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billboardBiggest news for non-geeks today: Billboard has made its famous charts available online without requiring a subscription. The 115-year-old publication has turned its website into a music portal where you can listen to full tracks without signing up. Every single act that’s ever made Billboard’s charts will soon have its own page on the site, the company told USA Today.

It’s as if Billboard’s management read Chris Anderson’s Free and decided to give it a shot. Billboard is giving away its core product, the charts, in order to lure music fans to buy songs and concert tickets through

“You can go to this week’s Hot 100 chart and listen to every song on it,” publisher Howard Appelbaum told USA Today. “Or you can plug in any date you want and we’ll show you all the charts and you’ll be able to create a playlist.” An embedded player, shown in the screenshot above, floats atop the site’s pages. I listened to Lady Gaga’s “Lovegame” while exploring charts. Billboard’s click-to-play charts have the most brazen, yet tasteful “Buy” button I’ve ever seen. But purchasing isn’t embedded into Billboard’s user interface. When you click Buy, you’re sent off to Lala to consummate the sale.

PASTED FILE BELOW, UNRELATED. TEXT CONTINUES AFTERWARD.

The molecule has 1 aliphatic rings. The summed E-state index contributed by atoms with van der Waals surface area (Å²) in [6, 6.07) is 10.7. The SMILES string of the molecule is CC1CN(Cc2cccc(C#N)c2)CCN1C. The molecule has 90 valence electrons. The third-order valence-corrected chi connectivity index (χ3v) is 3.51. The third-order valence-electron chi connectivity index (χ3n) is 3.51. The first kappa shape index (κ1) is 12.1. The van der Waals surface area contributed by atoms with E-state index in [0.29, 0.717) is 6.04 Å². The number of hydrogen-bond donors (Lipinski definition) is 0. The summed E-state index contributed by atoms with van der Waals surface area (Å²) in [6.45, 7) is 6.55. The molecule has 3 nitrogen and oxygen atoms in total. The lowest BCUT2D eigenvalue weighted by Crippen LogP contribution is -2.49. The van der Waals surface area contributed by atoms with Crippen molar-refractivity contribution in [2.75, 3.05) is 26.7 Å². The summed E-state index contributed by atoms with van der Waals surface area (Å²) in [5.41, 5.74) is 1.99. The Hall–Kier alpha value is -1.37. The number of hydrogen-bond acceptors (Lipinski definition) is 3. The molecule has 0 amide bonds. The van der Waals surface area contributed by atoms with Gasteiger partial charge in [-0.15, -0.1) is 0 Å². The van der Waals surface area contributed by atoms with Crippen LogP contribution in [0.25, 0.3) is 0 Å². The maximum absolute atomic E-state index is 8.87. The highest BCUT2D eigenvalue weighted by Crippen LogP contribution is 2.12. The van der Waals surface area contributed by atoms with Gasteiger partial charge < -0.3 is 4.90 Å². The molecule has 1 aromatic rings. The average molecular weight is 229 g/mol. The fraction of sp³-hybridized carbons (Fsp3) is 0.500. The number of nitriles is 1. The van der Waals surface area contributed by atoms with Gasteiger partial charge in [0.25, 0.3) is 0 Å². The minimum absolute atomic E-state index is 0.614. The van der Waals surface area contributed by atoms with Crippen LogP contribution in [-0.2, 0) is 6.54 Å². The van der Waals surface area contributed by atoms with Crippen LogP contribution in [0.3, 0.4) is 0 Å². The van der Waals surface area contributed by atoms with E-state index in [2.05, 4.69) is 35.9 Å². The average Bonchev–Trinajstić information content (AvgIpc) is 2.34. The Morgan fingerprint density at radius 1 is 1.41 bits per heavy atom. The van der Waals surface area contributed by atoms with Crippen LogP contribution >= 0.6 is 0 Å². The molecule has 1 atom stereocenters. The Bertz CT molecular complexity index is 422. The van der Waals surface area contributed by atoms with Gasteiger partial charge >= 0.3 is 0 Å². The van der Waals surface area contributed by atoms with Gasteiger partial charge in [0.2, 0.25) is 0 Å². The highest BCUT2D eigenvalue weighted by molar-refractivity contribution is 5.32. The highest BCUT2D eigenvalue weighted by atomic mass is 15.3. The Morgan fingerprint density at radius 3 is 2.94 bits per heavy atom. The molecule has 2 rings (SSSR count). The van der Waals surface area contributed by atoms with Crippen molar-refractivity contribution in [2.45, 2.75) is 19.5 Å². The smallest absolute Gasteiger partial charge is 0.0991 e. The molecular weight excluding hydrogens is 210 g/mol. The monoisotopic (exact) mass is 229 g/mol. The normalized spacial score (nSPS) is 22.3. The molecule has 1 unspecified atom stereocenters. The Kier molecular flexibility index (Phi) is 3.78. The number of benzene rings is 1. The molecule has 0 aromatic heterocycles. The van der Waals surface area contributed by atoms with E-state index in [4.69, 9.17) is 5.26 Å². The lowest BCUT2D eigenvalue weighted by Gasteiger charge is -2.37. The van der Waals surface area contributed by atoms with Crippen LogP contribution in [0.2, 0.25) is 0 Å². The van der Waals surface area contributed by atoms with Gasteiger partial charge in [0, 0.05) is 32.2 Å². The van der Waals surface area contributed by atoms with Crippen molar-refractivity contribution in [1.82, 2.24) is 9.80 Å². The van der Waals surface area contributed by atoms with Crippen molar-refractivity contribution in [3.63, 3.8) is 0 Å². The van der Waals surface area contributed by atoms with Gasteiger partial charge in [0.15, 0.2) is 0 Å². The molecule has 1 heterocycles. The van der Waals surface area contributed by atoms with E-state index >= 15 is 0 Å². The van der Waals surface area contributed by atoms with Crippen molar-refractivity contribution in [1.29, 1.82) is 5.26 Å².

There are disappointments, though. The worst is that the site’s layout is sloppy, with elements often ending up stacked one on top of the other. After launching a player within the page, I couldn’t reach the play button for the Black Eyed Peas’ #1 track “I Gotta Feeling” atop Billboard’s singles chart. I managed to figure out a way to get to it, but isn’t part of the joy of Black Eyed Peas that you shouldn’t have to think?

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